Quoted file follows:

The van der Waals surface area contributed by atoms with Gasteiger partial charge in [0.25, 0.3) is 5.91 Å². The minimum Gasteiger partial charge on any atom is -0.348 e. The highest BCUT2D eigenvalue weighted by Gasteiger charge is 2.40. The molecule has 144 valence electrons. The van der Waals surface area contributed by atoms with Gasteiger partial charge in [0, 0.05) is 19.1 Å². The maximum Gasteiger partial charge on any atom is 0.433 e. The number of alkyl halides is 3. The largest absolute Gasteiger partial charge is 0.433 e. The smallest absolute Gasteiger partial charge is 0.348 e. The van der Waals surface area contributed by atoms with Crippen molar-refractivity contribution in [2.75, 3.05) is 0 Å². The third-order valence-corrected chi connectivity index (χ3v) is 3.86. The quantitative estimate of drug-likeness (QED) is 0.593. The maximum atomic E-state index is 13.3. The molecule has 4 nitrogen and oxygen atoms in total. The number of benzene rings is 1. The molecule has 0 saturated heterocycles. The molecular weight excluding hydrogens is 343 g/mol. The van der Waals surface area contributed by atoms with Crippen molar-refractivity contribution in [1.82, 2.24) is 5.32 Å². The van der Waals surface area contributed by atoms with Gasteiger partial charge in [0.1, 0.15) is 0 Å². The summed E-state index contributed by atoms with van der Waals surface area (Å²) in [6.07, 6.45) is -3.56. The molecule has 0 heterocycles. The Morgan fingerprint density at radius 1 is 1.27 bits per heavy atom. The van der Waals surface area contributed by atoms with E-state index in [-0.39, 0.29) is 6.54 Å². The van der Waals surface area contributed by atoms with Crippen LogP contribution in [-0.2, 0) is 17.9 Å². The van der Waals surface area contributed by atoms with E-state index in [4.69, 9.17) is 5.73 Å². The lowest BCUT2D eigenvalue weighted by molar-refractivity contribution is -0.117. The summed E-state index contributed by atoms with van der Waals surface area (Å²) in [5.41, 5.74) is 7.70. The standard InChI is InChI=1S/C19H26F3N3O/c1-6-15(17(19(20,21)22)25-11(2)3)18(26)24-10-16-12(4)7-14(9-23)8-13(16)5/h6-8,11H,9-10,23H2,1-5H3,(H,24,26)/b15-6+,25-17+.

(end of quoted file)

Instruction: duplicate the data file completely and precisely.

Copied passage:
The van der Waals surface area contributed by atoms with Gasteiger partial charge in [0.25, 0.3) is 5.91 Å². The minimum Gasteiger partial charge on any atom is -0.348 e. The highest BCUT2D eigenvalue weighted by Gasteiger charge is 2.40. The molecule has 144 valence electrons. The van der Waals surface area contributed by atoms with Gasteiger partial charge in [0, 0.05) is 19.1 Å². The maximum Gasteiger partial charge on any atom is 0.433 e. The number of alkyl halides is 3. The largest absolute Gasteiger partial charge is 0.433 e. The smallest absolute Gasteiger partial charge is 0.348 e. The van der Waals surface area contributed by atoms with Crippen molar-refractivity contribution in [2.75, 3.05) is 0 Å². The third-order valence-corrected chi connectivity index (χ3v) is 3.86. The quantitative estimate of drug-likeness (QED) is 0.593. The maximum atomic E-state index is 13.3. The molecule has 4 nitrogen and oxygen atoms in total. The number of benzene rings is 1. The molecule has 0 saturated heterocycles. The molecular weight excluding hydrogens is 343 g/mol. The van der Waals surface area contributed by atoms with Crippen molar-refractivity contribution in [1.82, 2.24) is 5.32 Å². The van der Waals surface area contributed by atoms with Gasteiger partial charge in [0.1, 0.15) is 0 Å². The summed E-state index contributed by atoms with van der Waals surface area (Å²) in [6.07, 6.45) is -3.56. The molecule has 0 heterocycles. The Morgan fingerprint density at radius 1 is 1.27 bits per heavy atom. The van der Waals surface area contributed by atoms with E-state index in [-0.39, 0.29) is 6.54 Å². The van der Waals surface area contributed by atoms with Crippen LogP contribution in [-0.2, 0) is 17.9 Å². The van der Waals surface area contributed by atoms with E-state index in [4.69, 9.17) is 5.73 Å². The lowest BCUT2D eigenvalue weighted by molar-refractivity contribution is -0.117. The summed E-state index contributed by atoms with van der Waals surface area (Å²) in [5.41, 5.74) is 7.70. The standard InChI is InChI=1S/C19H26F3N3O/c1-6-15(17(19(20,21)22)25-11(2)3)18(26)24-10-16-12(4)7-14(9-23)8-13(16)5/h6-8,11H,9-10,23H2,1-5H3,(H,24,26)/b15-6+,25-17+.